I was sitting nursing a café-au-lait outside a sad little café-cum-restaurant in a village in the middle of nowhere. But this was French nowhere, so it was surrounded by beautiful, verdant countryside. On the blackboard on the wall facing me, that day’s menu, the plat du jour, was scrawled in barely legible letters which I was trying to decipher. Yigal had gone off to attend to some business, so for a few brief moments I was alone.
A man of middling height, middling age and middling appearance emerged from the café, stood in the entrance, and fixed his gaze on me. This being rural France, where it is only polite to acknowledge others, whether one has been formally introduced or not, I gave him a little nod and an even smaller smile and returned to my attempts to read the menu on the wall.
The usual expression used here for meeting and greeting is bonjour, or even bonsoir, if it happens to be night-time, but no such words were exchanged between myself and the man, who continued to stare at me in silence.
I should point out at this stage that although I may have been young and reasonably attractive once, those days are far behind me, and my face, not to mention my body, betrays my advanced age with lines and wrinkles in all the usual places.
After a few moments the man spoke. “Boze yo,” he said. My French is far from perfect, but I am familiar with the customary ways of opening a conversation, and this was not one of them.
“???????????” I said.
“Boze yo,” he repeated, then pointed to his eyes, adding the French equivalent of ‘you have nice eyes.’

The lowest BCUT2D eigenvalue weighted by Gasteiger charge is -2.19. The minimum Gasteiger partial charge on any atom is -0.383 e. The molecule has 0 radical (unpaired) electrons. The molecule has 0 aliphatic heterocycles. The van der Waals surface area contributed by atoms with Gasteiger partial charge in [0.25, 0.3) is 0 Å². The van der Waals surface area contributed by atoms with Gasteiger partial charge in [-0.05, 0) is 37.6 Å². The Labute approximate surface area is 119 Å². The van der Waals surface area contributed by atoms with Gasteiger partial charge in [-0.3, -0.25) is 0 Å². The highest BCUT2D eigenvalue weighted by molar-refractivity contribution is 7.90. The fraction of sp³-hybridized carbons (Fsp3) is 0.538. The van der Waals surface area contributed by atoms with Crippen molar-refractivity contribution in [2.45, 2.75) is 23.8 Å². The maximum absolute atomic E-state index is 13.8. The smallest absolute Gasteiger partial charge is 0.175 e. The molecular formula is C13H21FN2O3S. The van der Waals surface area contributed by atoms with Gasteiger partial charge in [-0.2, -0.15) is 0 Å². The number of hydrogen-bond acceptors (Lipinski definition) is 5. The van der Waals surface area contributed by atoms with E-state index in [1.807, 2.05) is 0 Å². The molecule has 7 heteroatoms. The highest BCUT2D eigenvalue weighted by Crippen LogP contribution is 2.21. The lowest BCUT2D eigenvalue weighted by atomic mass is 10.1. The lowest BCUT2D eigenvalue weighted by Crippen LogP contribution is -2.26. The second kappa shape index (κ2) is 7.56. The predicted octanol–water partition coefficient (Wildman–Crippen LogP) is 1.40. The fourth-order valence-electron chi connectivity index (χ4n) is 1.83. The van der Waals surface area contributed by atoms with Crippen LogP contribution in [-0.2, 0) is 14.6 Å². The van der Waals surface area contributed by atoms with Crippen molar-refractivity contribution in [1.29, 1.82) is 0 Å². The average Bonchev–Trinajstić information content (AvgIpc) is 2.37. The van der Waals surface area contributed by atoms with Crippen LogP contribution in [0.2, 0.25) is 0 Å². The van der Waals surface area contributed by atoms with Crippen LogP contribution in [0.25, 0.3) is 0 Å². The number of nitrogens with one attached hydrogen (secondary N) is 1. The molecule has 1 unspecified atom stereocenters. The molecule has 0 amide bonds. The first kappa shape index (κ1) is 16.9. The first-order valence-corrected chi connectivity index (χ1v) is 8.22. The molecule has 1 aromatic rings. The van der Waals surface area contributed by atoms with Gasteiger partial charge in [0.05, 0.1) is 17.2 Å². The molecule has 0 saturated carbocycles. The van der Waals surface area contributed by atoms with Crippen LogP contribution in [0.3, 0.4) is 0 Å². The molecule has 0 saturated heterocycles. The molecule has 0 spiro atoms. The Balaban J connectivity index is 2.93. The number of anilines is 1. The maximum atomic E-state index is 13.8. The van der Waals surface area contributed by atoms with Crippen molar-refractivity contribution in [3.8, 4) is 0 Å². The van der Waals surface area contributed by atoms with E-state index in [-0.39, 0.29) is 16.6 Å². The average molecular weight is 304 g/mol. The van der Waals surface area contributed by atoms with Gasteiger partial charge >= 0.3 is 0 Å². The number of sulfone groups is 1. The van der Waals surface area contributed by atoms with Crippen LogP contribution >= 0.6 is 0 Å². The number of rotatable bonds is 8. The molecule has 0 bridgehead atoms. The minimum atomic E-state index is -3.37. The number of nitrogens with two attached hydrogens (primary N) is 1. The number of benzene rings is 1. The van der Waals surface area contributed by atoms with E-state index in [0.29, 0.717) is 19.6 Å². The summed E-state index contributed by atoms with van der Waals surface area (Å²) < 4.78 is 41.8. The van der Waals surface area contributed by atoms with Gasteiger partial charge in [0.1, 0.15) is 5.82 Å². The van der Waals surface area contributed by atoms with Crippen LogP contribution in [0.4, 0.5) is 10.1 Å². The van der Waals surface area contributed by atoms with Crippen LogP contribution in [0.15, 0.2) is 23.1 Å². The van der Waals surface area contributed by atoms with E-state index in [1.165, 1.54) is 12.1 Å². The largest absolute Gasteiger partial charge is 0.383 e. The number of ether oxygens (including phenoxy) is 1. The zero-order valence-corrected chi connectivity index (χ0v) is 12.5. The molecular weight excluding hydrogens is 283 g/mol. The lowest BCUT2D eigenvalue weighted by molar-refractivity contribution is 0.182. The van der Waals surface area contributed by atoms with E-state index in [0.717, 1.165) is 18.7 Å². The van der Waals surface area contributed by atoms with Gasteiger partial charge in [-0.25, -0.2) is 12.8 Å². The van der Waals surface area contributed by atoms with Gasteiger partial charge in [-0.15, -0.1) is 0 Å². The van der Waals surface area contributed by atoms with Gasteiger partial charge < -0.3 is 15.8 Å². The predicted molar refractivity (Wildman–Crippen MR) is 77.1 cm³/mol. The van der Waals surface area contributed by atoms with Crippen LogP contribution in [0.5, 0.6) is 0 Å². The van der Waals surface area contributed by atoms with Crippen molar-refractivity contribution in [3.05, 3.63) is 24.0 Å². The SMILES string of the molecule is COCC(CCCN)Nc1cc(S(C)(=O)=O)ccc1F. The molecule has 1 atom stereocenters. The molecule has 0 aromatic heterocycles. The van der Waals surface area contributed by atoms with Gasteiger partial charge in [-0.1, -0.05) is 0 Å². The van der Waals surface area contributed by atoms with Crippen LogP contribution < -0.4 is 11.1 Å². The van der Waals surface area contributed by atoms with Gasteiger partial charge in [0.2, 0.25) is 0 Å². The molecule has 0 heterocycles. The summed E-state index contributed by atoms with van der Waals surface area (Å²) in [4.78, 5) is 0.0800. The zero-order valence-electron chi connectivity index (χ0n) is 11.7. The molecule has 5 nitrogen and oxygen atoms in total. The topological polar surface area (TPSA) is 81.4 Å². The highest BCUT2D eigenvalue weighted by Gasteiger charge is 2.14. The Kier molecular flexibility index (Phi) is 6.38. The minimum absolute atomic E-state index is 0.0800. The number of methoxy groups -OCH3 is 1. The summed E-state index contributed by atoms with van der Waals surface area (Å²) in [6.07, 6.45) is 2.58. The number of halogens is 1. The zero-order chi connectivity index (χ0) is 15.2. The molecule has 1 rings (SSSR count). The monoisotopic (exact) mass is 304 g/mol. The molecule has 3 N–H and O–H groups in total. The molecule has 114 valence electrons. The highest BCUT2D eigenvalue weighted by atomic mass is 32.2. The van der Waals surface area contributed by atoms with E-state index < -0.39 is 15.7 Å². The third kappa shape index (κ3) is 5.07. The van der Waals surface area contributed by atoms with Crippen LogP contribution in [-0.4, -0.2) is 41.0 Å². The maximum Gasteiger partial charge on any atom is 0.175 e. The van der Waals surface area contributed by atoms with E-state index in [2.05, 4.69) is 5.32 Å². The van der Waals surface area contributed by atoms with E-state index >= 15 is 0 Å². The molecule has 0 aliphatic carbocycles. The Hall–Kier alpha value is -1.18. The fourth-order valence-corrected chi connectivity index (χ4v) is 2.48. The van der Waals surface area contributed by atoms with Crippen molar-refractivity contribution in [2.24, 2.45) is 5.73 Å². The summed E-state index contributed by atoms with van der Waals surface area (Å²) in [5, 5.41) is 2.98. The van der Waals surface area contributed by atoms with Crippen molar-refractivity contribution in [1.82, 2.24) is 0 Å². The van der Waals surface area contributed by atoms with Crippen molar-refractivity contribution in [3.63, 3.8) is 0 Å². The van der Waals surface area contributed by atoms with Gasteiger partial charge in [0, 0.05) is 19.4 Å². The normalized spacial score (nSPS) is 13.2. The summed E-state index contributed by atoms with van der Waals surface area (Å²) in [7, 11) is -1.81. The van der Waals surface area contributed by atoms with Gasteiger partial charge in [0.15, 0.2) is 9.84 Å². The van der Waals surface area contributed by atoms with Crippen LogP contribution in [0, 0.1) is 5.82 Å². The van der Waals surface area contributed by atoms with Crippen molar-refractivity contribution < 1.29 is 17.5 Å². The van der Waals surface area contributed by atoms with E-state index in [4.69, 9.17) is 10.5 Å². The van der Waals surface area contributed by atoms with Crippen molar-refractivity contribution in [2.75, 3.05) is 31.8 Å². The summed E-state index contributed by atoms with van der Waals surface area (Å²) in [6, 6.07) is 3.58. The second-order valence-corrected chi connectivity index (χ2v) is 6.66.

It’s a good few years since men would try to strike up a conversation with me in public places, and I’m afraid I’m somewhat out of practice at the art of dealing with advances of that kind. But even in my unaccomplished old age I sensed that there was something seriously wrong here.
Yigal was nowhere in sight. In fact, no living creature could be seen anywhere around. The man emerged from the doorway and sat down at my table. Alarm bells started going off in my head.
It’s best to humour this kind of person, I decided, and pretended to be flattered by his compliment (well, I really was flattered, so I didn’t have to do much pretending), at the same time protesting politely, saying that I had reached an advanced age, and was even a grandmother.
“Oh, everyone’s a grandparent these days,” he replied. “I am, too.”
I nodded sympathetically, as one does in these situations, and we sat for a few moments in silence while I waited tensely for what was to come next.
At that moment Yigal reappeared, and so, after bidding my table companion a polite farewell, I was able to make my escape.
“Who were you talking to?” Yigal asked as we walked away.
“I suppose it must have been the village idiot,” I replied. “After all, who else is going to come right out and say what they think?”
But I thought to myself, even a compliment from the village idiot is something to treasure when you’re past seventy.